Are You Turning Off Online Donors?
High donor attrition rates force nonprofits to constantly recruit new donors. According to the 2012 Fundraising Effectiveness Survey Report by the Association of Fundraising Professionals, the donor attrition rate is 58.5 percent. At the same time, fundraising economics have made online channels (Web, social, mobile) an important way to acquire and retain new donors across all demographic groups. So, most nonprofits are seeking ways to garner their share of the new funds moving online each year.
Just like direct mail, there are three simple ways, or key performance indicators (KPIs), to grow online donations:
- Website traffic — who sees your message.
- Donation conversion rate — what percentage of site visitors respond.
- Average gift size — how much they give.
But not everyone is achieving the results envisioned. Of these three KPIs, a below industry average conversion rate (No. 2) is the most frequent cause of disappointing online revenue. This article describes the causes of donor abandonment and how to reduce it. Included is a 20-question, self-scored survey to help nonprofits identify and locate problems in their donation processes. Based on the results, simple donation page design changes can be implemented in order to achieve the ultimate goal — increased donor acquisition and retention.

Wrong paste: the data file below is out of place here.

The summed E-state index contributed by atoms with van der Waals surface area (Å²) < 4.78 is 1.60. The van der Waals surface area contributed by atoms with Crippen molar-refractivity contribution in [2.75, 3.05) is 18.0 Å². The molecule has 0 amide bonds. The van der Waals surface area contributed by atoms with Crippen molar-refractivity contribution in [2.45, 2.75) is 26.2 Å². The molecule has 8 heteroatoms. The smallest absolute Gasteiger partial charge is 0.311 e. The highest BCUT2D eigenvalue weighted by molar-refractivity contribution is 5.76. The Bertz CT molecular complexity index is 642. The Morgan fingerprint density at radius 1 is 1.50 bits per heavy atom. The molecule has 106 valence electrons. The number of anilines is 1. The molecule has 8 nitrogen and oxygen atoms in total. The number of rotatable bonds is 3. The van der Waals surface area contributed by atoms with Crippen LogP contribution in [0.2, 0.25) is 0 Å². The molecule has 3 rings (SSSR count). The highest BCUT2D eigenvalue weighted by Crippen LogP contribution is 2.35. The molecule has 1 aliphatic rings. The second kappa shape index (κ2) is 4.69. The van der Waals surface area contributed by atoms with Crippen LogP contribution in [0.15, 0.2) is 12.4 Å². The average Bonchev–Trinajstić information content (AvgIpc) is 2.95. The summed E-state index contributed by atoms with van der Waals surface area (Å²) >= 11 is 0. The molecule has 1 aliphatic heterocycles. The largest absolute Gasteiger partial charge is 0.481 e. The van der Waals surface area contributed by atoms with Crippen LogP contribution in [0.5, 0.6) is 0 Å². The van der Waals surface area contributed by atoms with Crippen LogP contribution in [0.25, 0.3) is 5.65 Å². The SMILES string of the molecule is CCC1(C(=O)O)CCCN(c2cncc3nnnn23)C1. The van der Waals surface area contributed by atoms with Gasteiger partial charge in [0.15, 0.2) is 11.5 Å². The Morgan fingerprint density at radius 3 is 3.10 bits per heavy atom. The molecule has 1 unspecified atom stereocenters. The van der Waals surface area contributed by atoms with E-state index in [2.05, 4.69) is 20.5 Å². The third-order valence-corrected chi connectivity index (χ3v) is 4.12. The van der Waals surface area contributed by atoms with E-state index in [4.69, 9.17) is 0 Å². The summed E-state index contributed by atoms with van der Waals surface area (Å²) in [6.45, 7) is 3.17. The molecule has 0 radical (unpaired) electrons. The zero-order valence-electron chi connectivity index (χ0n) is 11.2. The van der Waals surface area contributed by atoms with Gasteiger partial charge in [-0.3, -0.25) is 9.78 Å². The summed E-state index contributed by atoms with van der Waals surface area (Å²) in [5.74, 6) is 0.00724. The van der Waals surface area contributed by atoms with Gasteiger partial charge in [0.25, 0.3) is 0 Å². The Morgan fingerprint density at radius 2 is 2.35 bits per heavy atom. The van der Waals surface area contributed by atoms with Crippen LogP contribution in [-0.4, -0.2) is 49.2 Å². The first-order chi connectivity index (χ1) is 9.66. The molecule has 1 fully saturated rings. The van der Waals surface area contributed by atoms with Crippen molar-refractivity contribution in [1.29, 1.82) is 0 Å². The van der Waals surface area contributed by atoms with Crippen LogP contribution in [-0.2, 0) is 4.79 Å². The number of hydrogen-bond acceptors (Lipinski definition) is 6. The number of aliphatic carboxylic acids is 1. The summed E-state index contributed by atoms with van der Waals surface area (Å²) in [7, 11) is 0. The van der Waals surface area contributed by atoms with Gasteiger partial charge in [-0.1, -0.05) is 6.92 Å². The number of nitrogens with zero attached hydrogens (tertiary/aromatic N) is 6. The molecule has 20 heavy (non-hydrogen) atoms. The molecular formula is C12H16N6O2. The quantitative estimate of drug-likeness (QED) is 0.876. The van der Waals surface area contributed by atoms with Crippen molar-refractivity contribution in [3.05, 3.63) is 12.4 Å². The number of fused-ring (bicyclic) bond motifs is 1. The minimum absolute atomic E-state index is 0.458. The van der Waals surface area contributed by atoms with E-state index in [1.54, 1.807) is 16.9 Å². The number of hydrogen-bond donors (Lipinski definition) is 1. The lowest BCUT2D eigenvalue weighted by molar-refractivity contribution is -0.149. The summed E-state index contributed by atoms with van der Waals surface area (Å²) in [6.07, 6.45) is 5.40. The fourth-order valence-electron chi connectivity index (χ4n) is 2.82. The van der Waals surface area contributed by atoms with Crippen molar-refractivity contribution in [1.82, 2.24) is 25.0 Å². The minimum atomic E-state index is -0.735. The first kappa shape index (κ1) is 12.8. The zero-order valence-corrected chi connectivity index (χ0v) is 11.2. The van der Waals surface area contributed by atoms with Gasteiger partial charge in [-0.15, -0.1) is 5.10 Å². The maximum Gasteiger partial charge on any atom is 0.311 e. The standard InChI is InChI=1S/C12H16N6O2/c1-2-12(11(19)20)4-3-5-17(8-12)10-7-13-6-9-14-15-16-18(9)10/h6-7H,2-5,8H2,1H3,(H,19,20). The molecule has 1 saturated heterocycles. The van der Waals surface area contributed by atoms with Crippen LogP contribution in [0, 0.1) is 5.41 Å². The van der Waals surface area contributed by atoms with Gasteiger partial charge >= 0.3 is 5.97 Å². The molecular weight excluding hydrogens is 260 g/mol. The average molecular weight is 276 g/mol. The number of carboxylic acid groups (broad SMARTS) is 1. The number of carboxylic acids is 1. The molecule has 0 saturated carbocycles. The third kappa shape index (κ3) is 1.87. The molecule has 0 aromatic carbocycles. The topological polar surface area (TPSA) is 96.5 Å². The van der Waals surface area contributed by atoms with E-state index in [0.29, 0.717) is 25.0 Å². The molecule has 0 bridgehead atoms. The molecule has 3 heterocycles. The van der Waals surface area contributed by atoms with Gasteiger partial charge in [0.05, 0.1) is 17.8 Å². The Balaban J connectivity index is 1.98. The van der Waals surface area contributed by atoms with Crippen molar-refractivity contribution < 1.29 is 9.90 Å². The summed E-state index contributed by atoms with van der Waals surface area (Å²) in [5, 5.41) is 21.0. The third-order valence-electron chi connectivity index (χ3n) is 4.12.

Even small, incremental improvements can greatly impact the number of donations received for your mission. For example, an improvement in conversion rate from 2 percent to 2.5 percent increases revenue by 25 percent.
Why are donations abandoned?
Often in their enthusiasm to communicate the good they do, organizations try to provide too much information or ask too many questions of donors who just want to fund their missions. A lengthy donation process or ineffective donation page design causes donors to abandon their donations — just as 71 percent of visitors to online retailers' sites abandon their shopping carts. Anything that causes psychological resistance to a given element in the online donation process is considered "friction," and friction reduces both your online revenue and the number of new donors you've identified and inspired. There are two main types of friction — length and difficulty.